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A Houston-based company wants to export propane and butane from a terminal in Longview, Wash. Both fuels are byproducts of crude oil production in the Bakken oil fields.
The US Army Corps of Engineers has announced which environmental impacts it will consider in its review of the Millennium Bulk Terminals coal export project in Longview, Wash.
The number of comments on the Millennium coal export terminal proposed for Longview, Wash. exceeds the 125,000 comments received on the Gateway Pacific coal export project in Bellingham, Wash., earlier this year.
About a thousand people turned out for a six-hour hearing on the Millennium Bulk Terminals coal export project Wednesday.
A series of public hearings on the Millennium coal export project in Longview, Wash. begin Tuesday. Those hearings get underway as new rules in China and declining coal prices worldwide are raising questions about whether the project will pan out.
Permitting agencies begin seeking public comment next week on a proposed coal export terminal near Longview, Wash.
Environment | local | News | EnergyAug. 29, 2015 2 a.m.
Documents reviewed by OPB Friday show an energy company expand its proposed oil refinery into the liquefied petroleum gas and crude oil business.
These are photos from Cassava, where we recorded Our Town: Longview.
Negotiations between the local longshore union and the Pacific Northwest Grain Handlers Association may not be resolved by Sunday when the current contract expires. According to The Oregonian, the consortium of grain exporters hopes to model the new contract on the one between longshoremen and grain terminal operators in Longview, Washington. That contract agreement came after a long fight that tied up grain exports during the busy harvest season this time last year.
A lot of the biggest Northwest environmental stories surrounded energy issues. Coal plants in Centralia, WA, and Boardman, OR both faced pressure to close their doors sooner than planned. Those closures come at the same time that Longview, WA and Bellingham, WA proposed coal export terminals to ship the resource to China. Idaho joined in on the national push toward "fracking" for natural gas. And the federal decision to postpone the Keystone XL oil pipeline has raised the question of whether we'll see more oil tankers in NW waters as companies look for other routes to carry oil to China. The national Solyndra controversy raised questions about the certainty of investments in the local renewable energy industry. The wind and hydroelectric industries tried to work out the kinks of how to deal with the times when too much energy gets generated by both sources. And the Japanese tsunami that led to the ongoing Fukushima nuclear crisis and cleanup has raised quesitons everywhere about the safety of nuclear energy.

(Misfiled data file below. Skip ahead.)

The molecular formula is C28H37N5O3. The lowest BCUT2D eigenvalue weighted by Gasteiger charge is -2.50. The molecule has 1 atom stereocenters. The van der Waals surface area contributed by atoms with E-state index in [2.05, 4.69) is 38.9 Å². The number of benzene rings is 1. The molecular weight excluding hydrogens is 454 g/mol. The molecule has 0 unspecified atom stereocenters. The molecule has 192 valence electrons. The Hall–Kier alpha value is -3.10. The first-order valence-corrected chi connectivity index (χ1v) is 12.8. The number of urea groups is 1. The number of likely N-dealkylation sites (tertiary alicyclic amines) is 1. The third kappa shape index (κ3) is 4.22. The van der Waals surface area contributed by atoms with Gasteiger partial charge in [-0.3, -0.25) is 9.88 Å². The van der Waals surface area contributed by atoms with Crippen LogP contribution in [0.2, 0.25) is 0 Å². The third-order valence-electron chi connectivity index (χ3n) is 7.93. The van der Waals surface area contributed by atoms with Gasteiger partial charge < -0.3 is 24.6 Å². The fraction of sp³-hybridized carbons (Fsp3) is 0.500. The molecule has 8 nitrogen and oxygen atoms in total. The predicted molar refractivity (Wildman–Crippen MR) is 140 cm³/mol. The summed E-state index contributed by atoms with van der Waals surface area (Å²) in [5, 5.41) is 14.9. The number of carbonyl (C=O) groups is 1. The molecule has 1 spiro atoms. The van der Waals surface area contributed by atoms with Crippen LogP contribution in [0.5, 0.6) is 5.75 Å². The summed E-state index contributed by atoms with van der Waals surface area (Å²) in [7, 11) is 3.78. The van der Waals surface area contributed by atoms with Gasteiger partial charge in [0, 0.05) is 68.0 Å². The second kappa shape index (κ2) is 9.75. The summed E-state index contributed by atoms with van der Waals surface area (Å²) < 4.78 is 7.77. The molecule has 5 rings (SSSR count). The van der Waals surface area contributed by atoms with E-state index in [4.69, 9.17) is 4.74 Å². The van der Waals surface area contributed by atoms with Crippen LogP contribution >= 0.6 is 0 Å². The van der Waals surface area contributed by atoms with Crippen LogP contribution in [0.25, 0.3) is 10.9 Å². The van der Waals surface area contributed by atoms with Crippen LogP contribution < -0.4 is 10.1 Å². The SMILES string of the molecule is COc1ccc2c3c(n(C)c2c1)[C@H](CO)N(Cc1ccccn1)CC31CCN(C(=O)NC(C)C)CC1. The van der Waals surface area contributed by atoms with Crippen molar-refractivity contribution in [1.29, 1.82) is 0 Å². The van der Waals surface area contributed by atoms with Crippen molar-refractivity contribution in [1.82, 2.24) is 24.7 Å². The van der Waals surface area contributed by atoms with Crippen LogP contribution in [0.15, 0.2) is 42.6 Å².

Hundreds of members of the International Longshore and Warehouse Union (ILWU) stormed the Port of Longview early Thursday morning. They reportedly overpowered security guards, even holding some hostage for a short time, in order to sabotage rail cars, dumping loads of grain onto the ground. The day before, members of the union held two protests along the rail route. They gathered with picket signs in Vancouver in the morning, blocking a train carrying a large shipment of corn bound for the new grain terminal at the Port of Longview. Later in the day, after the train was allowed to go through, a smaller group of protesters stopped it in Longview. After several arrests, the train shipment made it to the port. These are just the latest battles in a long fight between the union and the company that owns the terminal. Protesters blocked another shipment earlier this summer and since then, EGT Development, which owns the grain terminal, filed a complaint with the National Labor Relations Board. The NLRB challenged some of the union's other tactics in court and won a federal restraining order to keep them from blocking access to the port. It's unclear whether the Wednesday morning protest violated the restraining order, since it took place in Vancouver and not on port property. This longstanding dispute stems from EGT's stance that they're not bound by ILWU's contract with the Port of Longview to hire its members to staff the terminal. The ILWU claims it has a right to those jobs. After talks between EGT and ILWU broke down in January, the company hired a contractor to bring in workers from a different union: the International Union of Operating Engineers. The situation has garnered national interest and it's only going to get more heated, it seems, as harvest season ramps up on Washington's bumper crop of wheat.
Kelso teachers voted to defy a court order that would have sent them back to work today.
Portland sisters Jean and Margie O'Neill were celebrating a family tradition when they walked across the Tilikum Crossing on opening day. They've attended every opening and reopening of Portland's bridges for the past 45 years, as a tribute to their father.
A new report into the economic consequences of deepening the Columbia River to from 40 to 43 feet indicates a strong return on investment.